"Review" by , "At the heart of Logicomix stands Sir Bertrand Russell, a man determined to find a way of arriving at absolutely right answers. It's a tale within a tale, as the two authors and two graphic artists ardently pursue their own search for truth and appear as characters in the book. As one of them assures us, this won't be 'your typical, usual comic book.' Their quest takes shape and revolves around a lecture given by Russell at an unnamed American university in 1939, a lecture that is really, as he himself tells us, the story of his life and of his pursuit of real logical truth. With Proustian ambition and exhilarating artwork, Logicomix's search for truth encounters head-on the horrors of the Second World War and the agonizing question of whether war can ever be the right choice. Russell himself had to confront that question personally: he endured six months in jail for his pacifism. Russell was determined to find the perfect logical method for solving all problems and attempted to remold human nature in his experimental school at Beacon Hill. Despite repeated failures, Russell never stopped being 'a sad little boy desperately seeking ways out of the deadly vortex of uncertainty.' The book is a visual banquet chronicling Russell's lifelong pursuit of 'certainty in total rationality.' As Logic and Mathematics, the last bastions of certainty, fail him, and as Reason proves not absolute, Russell is forced to face the fact that there is no Royal Road to Truth. Authors Dosiadis and Papadimitriou perfectly echo Russell's passion, with a sincere, easily grasped text amplified with breathtaking visual richness, making this the most satisfying graphic novel of 2009, a titanic artistic achievement of more than 300 pages, all of it pure reading joy."
"Review" by , "This is an extraordinary graphic novel, wildly ambitious in daring to put into words and drawings the life and thought of one of the great philosophers of the last century, Bertrand Russell. The book is a rare intellectual and artistic achievement, which will, I am sure, lead its readers to explore realms of knowledge they thought were forbidden to them."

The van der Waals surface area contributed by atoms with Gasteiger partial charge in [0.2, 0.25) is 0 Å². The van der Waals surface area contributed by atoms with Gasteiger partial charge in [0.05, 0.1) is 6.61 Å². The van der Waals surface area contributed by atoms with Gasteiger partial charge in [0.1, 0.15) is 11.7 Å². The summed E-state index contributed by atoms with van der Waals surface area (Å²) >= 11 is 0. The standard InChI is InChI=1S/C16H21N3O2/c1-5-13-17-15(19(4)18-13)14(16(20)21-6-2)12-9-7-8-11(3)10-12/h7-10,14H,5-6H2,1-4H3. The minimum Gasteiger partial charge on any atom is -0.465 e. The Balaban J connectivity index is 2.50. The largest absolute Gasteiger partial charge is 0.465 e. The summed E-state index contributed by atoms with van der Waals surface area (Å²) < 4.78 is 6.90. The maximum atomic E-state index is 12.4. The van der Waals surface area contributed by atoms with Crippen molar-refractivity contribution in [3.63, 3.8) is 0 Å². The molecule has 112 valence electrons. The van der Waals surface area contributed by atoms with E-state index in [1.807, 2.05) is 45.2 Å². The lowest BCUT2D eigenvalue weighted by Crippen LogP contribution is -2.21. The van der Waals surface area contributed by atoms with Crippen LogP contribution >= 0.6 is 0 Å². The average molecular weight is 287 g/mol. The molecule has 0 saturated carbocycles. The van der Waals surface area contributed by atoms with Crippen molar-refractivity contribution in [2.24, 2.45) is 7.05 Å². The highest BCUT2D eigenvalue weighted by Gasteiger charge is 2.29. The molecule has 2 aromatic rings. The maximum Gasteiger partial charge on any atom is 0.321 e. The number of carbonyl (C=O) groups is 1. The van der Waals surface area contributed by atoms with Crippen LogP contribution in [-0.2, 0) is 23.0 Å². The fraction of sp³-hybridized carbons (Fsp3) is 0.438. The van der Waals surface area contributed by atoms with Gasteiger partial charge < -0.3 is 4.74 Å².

"Review" by , "This magnificent book is about ideas, passions, madness, and the fierce struggle between well-defined principle and the larger good. It follows the great mathematicians — Russell, Whitehead, Frege Cantor, Hilbert — as they agonized to make the foundations of mathematics exact, consistent, and complete. And we see the band of artists and researchers — and the all-seeking dog Manga — creating, and participating in, this glorious narrative." Barry Mazur, Gerhard Gade University Professor at Harvard University and author of Imagining Numbers (Particularly the Square Root of Minus Fifteen)
"Review" by , "The lives of ideas (and those who think them) can be as dramatic and unpredicteable as any superhero fantasy. Logicomix is witty, engaging, stylish, visually stunning, and full of surprising sound effects, a masterpiece in a genre for which there is as yet no name." Michael Harris, professor of mathematics at Universite Paris 7 and member of the Institut Universitaire de France
"Review" by , "This brilliant graphic novel wraps academia's big ideas of Truth and Meaning into a story about the thinkers and their passions, by turns fascinating and charming with deft color art."
"Synopsis" by , This innovative, dramatic graphic novel recounts the spiritual odyssey of philosopher Bertrand Russell. In his agonized search for absolute truth, Russell crosses paths with legendary thinkers and finds a passionate student in the great Ludwig Wittgenstein.
"Synopsis" by ,
An innovative, dramatic graphic novel about the treacherous pursuit of the foundations of mathematics.